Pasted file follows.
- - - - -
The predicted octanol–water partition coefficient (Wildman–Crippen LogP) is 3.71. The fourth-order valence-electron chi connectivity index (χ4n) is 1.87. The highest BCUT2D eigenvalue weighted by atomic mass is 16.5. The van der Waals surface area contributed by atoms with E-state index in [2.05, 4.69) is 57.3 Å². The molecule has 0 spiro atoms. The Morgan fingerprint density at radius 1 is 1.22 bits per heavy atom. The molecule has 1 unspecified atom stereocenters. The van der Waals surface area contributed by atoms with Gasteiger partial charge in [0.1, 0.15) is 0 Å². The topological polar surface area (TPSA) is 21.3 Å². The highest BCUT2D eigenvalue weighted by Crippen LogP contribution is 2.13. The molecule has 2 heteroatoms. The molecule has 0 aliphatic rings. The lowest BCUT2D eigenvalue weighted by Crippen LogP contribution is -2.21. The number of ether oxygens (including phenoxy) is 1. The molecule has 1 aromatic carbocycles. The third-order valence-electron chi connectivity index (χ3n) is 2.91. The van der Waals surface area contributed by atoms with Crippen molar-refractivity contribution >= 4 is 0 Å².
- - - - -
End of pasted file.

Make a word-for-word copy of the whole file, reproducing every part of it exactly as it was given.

The predicted octanol–water partition coefficient (Wildman–Crippen LogP) is 3.71. The fourth-order valence-electron chi connectivity index (χ4n) is 1.87. The highest BCUT2D eigenvalue weighted by atomic mass is 16.5. The van der Waals surface area contributed by atoms with E-state index in [2.05, 4.69) is 57.3 Å². The molecule has 0 spiro atoms. The Morgan fingerprint density at radius 1 is 1.22 bits per heavy atom. The molecule has 1 unspecified atom stereocenters. The van der Waals surface area contributed by atoms with Gasteiger partial charge in [0.1, 0.15) is 0 Å². The topological polar surface area (TPSA) is 21.3 Å². The highest BCUT2D eigenvalue weighted by Crippen LogP contribution is 2.13. The molecule has 2 heteroatoms. The molecule has 0 aliphatic rings. The lowest BCUT2D eigenvalue weighted by Crippen LogP contribution is -2.21. The number of ether oxygens (including phenoxy) is 1. The molecule has 1 aromatic carbocycles. The third-order valence-electron chi connectivity index (χ3n) is 2.91. The van der Waals surface area contributed by atoms with Crippen molar-refractivity contribution >= 4 is 0 Å².